If you’ve been diagnosed with fibromyalgia, chances are your physician has written you a prescription to try at least one of the three drugs – Lyrica, Cymbalta or Savella – currently approved by the U.S. Food and Drug Administration to treat fibromyalgia.
And chances are you may have been disappointed when those drugs didn’t work.
Well, here’s what your doctor won’t tell you, or maybe he/she doesn’t even realize: The drugs approved to treat fibromyalgia aren’t much better than sugar pills. The results of several clinical trials support this
In 2007, Lyrica became the first FDA-approved drug for fibro. At the time of the writing of this post, Lyrica’s website reads, “In clinical studies, many patients taking Lyrica had less fibromyalgia pain compared with patients taking a placebo (53% for Lyrica vs. 33% for placebo), so they felt better and could do more.”
But that statistic paints a somewhat distorted picture of Lyrica’s effectiveness, lumping improved patients into one group. Dig a little deeper into Pfizer’s research, and you’ll find the numbers aren’t nearly as impressive. During Pfizer’s first Lyrica trial for fibro:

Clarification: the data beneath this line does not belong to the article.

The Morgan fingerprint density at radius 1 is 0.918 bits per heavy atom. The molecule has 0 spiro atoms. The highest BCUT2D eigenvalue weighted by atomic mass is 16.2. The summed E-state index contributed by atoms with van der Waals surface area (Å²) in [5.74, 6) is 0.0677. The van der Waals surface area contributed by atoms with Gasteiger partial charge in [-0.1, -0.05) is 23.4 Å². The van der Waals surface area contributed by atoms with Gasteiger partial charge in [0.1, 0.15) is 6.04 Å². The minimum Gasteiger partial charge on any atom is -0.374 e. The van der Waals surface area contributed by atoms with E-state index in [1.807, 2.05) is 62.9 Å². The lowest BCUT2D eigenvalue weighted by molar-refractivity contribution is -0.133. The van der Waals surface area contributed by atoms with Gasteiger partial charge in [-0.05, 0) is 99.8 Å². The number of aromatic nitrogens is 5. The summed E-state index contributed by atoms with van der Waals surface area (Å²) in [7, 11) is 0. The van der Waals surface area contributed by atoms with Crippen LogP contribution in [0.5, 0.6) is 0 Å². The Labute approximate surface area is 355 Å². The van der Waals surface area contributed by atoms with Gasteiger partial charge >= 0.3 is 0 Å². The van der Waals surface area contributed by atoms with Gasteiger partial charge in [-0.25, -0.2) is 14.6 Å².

- Only 20-21 percent of patients experienced at least a 50 percent reduction in pain, depending on the administered dose (dosages ranged from 300-600mg a day).
- Between 34-38 percent reported at least a 30 percent improvement in pain, depending on the dose. On the surface, this sounds ok … until you look at the number of patients who responded in the placebo (i.e. a sugar pill) group. About 27 percent of those patients reported the same 30 percent improvement in pain when taking a placebo! So, Lyrica only outperformed a sugar pill by a few percentage points.
I know Lyrica is a godsend for patients when it works, and I am in no way anti-pharmaceutical, but looking strictly at the numbers, Lyrica’s performance is hardly reliable.
Reading further down into the study, the numbers are even more dismal when you consider that 36 percent of the study’s participants didn’t even complete the trial. Many of those patients dropped out due to adverse side effects, such as dizziness, blurry vision, weight gain, sleepiness, trouble concentrating, swelling of the hands and feet, dry mouth and feeling “high.” (Let me point out that some of these side effects are the very ones we are trying to avoid by taking these medications.)